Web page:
The Texas A&M College of Nursing’s forensic nursing program has been elevated to center status, allowing for a larger graduate program and the opportunity to make more courses available to allies such as police officers and social workers.

Earlier this month, the Texas A&M University System’s Board of Regents approved the designation of the Center of Excellence in Forensic Nursing. The change will serve as a conduit for state and federal money to be allocated toward forensic nursing education at the university.

Kala McCain, spokesperson for the College of Nursing, explained that all nursing students in the state are required to have two hours of forensic education to receive their degree. At Texas A&M, all nursing students enroll in 6.5 hours of forensic nursing courses. In 2017, the first master of science degree in forensic nursing was created, and four of the 10 original students on that degree path will be graduating in December. Now that the specialty in study for the registered nurses or advanced practice registered nurses has grown at Texas A&M, the new Center of Excellence is furthering the school’s ability to positively influence the field on a statewide and national scale.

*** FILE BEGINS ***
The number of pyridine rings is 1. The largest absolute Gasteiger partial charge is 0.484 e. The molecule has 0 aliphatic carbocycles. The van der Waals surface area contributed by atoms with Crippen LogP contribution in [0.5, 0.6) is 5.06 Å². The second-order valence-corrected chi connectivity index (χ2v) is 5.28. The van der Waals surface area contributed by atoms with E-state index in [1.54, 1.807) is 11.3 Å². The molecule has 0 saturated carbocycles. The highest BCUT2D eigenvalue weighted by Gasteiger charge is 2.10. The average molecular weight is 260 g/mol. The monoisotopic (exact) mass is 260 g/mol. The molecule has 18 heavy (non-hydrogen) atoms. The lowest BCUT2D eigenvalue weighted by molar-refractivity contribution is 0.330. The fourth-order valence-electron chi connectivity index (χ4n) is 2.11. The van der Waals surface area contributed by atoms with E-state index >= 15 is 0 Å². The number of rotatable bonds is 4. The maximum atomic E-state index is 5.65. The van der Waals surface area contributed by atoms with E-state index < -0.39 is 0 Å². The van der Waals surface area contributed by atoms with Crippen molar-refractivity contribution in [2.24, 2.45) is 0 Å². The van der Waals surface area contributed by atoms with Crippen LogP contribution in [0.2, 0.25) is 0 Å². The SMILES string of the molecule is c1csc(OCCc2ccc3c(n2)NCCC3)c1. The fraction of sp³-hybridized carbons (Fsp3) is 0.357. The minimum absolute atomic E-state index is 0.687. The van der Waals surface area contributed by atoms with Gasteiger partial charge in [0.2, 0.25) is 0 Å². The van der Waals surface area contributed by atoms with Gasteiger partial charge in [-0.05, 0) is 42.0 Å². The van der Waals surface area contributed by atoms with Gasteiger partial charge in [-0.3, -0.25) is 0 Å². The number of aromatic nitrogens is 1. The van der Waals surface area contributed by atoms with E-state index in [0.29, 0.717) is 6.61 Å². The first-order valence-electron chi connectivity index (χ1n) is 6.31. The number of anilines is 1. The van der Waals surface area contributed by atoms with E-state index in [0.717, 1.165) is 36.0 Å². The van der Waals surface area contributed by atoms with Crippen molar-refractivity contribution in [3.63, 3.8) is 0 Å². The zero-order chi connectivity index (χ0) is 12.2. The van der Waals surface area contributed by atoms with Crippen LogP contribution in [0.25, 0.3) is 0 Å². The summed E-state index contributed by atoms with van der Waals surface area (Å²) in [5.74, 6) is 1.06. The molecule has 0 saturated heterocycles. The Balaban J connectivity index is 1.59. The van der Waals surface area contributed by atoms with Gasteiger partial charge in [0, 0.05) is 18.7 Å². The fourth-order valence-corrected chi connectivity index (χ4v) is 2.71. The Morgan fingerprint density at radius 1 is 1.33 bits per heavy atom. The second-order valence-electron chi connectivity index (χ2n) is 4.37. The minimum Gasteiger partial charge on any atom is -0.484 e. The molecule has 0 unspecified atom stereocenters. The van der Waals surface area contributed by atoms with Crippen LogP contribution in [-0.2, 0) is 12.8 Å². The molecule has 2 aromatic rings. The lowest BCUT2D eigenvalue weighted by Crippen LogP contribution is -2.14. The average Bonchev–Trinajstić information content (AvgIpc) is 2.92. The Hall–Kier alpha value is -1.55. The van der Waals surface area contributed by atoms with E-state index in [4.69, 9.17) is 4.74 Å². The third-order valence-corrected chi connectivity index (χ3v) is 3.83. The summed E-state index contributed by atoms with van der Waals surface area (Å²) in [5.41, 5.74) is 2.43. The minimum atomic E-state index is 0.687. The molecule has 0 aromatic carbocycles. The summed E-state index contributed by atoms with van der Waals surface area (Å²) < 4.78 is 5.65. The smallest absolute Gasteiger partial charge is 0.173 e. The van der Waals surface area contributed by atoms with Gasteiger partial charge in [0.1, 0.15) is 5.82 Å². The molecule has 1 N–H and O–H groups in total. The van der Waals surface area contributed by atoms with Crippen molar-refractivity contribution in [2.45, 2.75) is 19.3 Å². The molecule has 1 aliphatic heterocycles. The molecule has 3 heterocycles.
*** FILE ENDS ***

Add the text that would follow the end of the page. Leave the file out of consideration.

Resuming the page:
“This opens the doors for us to apply for things [financially] we haven’t to be able to in the past,” McCain said, although added a fixed number has not been determined.

As of the approval of the center by the Texas A&M University System Board of Regents on Aug. 8, the College of Nursing has already been able to claim one accomplishment. In collaboration with the office of the Texas Attorney General, Aggie nursing faculty formally updated the state’s protocol for evidence collection from doctors and nurses this week. Although not directly connected to the Center of Excellence’s creation, McCain said this should illustrate the impact that TAMU’s forensic nursing program can have. Bodily evidence collection by physicians and nurses in cases of crimes such as sexual assault or domestic violence can be important for use in criminal trial.

“Not just anyone can partner with the attorney general to update the protocol for collecting evidence while providing that patient-centered care that can then be utilized in court,” McCain said.

Brazos County Assistant District Attorney Jessica Escue and her colleagues speak with students on this academic path at Texas A&M, thanks to a contract with the College of Nursing. Escue explained that it’s important to show forensic nurses how their work can be used in trial and to educate them on cross-examination.

“Forensic nurses provide a really critical testimony, because the medical evidence in cases such as assault, sexual assault, domestic violence, etc., doesn’t look like what’s shown on television,” she said.

For more information on the Center of Excellence, visit nursing.tamhsc.edu/cefn.

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